Couple plays leapfrog in the sand
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Why do some of us put off the most creative, fantastic, mood-enhancing thing in our lives? Martha Beck makes the case for having a really good time.
I am dead serious about fun. As a life coach I an determined to help all my clients have as much fun as they possibly can. I'm often surprised by how vehemently some of them reject this idea. They see fun as trivial, unworthy, disreputable. Maybe they'll have fun someday, they tell me, but not until they've made a huge fortune or a scientific breakthrough or an artistic masterpiece. What they don't realize is that people who achieve such things are the ones who have fun doing them. Having fun is not a diversion from a successful life; it is the pathway to it.

Each of us is born with a propensity to have fun doing certain types of activities, in certain proportions—you may love doing something I hate and vice versa. I call the pattern of activities you most enjoy your "funprint," and like your thumbprint it's unique. It seems obvious to me (and research backs me up) that we are most productive, persistent, creative, and flexible when we're engaged in precisely the combination of activities that brings us maximum fun. Your funprint isn't a frivolous indulgence. It is the map of your true life, an instruction manual for your essential purpose, written in the language of joy. Learning to read and respond to it is one of the most crucial things you'll ever do.

My views on fun rely on a rather narrow definition of the word. Fun is sometimes used to describe both the best and worst of human behavior. Bullies may torment others for "fun"; addicts may have "fun" that destroys their health and relationships. I'm using quotation marks because these forms of fun aren't really fun. They're faux fun, and they lead straight to misery. It isn't difficult to tell faux and real fun apart once you've learned to recognize the manic giddiness of the former and the nourishing pleasure of the latter.

If you're not clear which is which, the following factors can help you spot a fake:

1. Faux fun helps you ignore problems; real fun helps you face them.
In high school I had a group of talented friends who defined fun as playing fantasy games and smoking pot. The more stress they felt at school, the more they pursued "fun" that helped them ignore their anxiety and its underlying causes. Another group of friends tackled school stress by scheduling study sessions during which everyone would work in silence for periods of half an hour, with breaks in between spent talking and joking. The companionship of these friends may not sound very hip, but I found it more fun than the thinly veiled distress of my pothead buddies.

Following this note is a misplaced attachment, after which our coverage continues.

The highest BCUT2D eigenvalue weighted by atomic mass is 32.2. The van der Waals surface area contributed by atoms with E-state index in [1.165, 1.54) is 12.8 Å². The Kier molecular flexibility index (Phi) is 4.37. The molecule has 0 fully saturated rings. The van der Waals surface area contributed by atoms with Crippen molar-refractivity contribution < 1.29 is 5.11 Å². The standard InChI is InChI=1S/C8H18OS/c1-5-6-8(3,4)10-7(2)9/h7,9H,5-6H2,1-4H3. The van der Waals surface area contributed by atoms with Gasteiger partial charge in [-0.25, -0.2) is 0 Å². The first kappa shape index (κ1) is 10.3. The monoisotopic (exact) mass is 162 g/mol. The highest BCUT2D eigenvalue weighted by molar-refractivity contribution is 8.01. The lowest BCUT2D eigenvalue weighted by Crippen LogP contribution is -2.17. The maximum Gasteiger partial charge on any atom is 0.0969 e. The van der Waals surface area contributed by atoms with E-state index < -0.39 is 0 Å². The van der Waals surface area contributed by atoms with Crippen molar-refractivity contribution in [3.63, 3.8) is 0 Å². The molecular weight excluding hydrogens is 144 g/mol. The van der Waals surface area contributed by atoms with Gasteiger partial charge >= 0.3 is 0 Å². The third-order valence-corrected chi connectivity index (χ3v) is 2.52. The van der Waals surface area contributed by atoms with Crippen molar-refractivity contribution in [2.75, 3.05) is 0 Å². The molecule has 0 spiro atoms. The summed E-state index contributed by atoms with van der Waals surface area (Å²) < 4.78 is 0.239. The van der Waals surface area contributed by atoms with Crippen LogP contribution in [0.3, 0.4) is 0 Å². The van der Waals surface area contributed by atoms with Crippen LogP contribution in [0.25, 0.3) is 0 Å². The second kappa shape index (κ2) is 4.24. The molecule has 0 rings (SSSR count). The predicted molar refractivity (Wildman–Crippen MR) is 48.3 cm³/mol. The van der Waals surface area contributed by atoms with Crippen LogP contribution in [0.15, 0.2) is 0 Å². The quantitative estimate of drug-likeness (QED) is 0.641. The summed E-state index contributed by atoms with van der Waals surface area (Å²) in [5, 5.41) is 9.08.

2. Faux fun gets boring; real fun never does.
Real sources of fun are what psychologists call renewable pleasures, enjoyable no matter how many times you do them. For example, if you're getting just enough food, eating will be fun for you at every meal. But if you're devouring more than your body needs, you'll need more and more exotic treats to make food interesting (I indulge in this form of faux fun every December, without fail).

If you have a voracious need for more and more expensive toys, prestigious awards, kinky sex, and so on, the root of your craving probably isn't the sparkle of real fun, but an inner void.

3. If you're having real fun, you'll never regret it.
Guzzling a gallon of tequila may be fun for a while, but eventually, it's going to make you feel like hell. The same is true of all faux-fun pursuits: You can identify them by their wretched aftermath.

The discomforts of alcohol abuse are obvious, but all faux fun creates a hangover. Have you ever had a conversation that seemed enjoyable but left you feeling wary or uneasy? Your instincts are telling you that at least part of the fun was false. I've experienced this after interactions where either I or some other person was dishonest, mean-spirited, or passive. Often I didn't see the problem until a disturbance in the Fun Force prompted me to identify and change my behavior.

4. Real fun makes everyone feel better; faux fun makes everyone feel worse.
I recently read an interview with a radio shock jock who spends virtually all his on-air time humiliating people. This man is constantly smiling and laughing, as are his guests, though many of them later seem traumatized (one committed suicide after appearing on the show). At one point the reporter asked the shock jock how he was feeling at the moment. "I'm sad," he answered with admirable candor. "I'm always sad." Apparently, this man isn't really "making fun" at all. He's making sadness, not only for the people he mocks but for himself. We can't do deliberate harm without damaging our own psyches, especially if we're dysfunctional enough to call it fun.

Next: 3 techniques to reconnect with your sense of fun


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